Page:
During TTP’s test, Google served five ads for deceptive browser extensions alongside search results for “claim stimulus money.” These extensions, known as “browser hijackers,” modify users’ browser settings without their permission, to route web traffic through the servers of third-party companies that serve more ads and mine user data. Browser hijacker developers often sell this data, sometimes to cybercriminals.
The search ads identified by TTP had headlines like “File for Stimulus Benefits | Claim Benefits Online.” Clicking on the ads takes users to a page that prompts them to install a browser extension from the Chrome web store. Once the extension is installed, it sends users to more pages that direct them to install yet more extensions.
This process is known as “a dark pattern:” an interface specifically designed to trick people into doing something that they don’t really want to do. Over 100,000 people have installed one of the browser hijackers advertised on Google.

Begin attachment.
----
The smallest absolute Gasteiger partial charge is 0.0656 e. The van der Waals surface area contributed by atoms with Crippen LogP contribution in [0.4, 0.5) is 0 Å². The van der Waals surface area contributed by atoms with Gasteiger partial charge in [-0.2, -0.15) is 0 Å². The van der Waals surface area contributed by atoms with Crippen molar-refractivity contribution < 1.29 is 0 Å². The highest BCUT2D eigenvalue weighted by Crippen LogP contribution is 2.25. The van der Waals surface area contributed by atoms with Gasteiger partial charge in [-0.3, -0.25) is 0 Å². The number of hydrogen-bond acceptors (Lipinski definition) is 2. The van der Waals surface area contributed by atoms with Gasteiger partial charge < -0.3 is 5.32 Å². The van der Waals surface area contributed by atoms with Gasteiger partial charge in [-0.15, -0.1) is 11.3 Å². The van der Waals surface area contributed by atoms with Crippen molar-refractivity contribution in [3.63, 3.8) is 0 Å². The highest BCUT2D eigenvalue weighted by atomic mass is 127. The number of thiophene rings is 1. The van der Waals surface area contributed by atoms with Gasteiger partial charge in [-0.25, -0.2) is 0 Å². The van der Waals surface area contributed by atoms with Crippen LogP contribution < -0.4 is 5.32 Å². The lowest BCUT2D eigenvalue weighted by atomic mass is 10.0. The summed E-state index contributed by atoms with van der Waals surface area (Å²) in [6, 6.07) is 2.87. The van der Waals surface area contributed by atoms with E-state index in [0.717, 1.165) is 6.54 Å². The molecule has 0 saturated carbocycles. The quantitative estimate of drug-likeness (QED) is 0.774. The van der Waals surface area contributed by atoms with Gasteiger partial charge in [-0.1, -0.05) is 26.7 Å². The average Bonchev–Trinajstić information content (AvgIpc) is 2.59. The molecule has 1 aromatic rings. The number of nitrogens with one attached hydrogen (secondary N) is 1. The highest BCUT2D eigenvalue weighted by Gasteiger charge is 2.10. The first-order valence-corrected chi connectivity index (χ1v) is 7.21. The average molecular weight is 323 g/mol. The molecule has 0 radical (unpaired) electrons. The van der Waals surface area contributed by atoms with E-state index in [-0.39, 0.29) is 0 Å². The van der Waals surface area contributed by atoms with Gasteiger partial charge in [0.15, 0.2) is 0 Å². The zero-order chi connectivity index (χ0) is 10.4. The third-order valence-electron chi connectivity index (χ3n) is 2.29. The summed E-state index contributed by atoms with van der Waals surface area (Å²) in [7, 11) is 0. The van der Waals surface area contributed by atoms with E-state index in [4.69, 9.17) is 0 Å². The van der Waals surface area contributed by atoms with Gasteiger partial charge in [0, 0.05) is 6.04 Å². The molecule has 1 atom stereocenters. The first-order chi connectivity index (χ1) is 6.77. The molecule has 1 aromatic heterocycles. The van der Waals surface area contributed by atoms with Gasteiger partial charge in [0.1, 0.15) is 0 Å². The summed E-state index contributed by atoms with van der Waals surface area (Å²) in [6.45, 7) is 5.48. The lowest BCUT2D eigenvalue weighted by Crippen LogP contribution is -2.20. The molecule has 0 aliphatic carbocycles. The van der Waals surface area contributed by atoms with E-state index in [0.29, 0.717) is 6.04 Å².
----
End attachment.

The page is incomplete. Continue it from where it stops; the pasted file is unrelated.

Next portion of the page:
Watch how it works:
Internet security experts consider the browser hijackers advertised on Google to be “potentially unwanted applications” because the extensions are designed to make users install them unintentionally.
Google’s policies state that software marketed through Google should not “download or install additional software, or make system settings changes, beyond what was offered during the initial installation, unless it is doing so at the explicit, informed direction of the user.” The browser hijackers advertised on Google can also be difficult to remove, violating Google’s edict that information on how to uninstall must be easily accessible, simple to perform, and clearly identifiable after the software has been installed.
Third-party search sites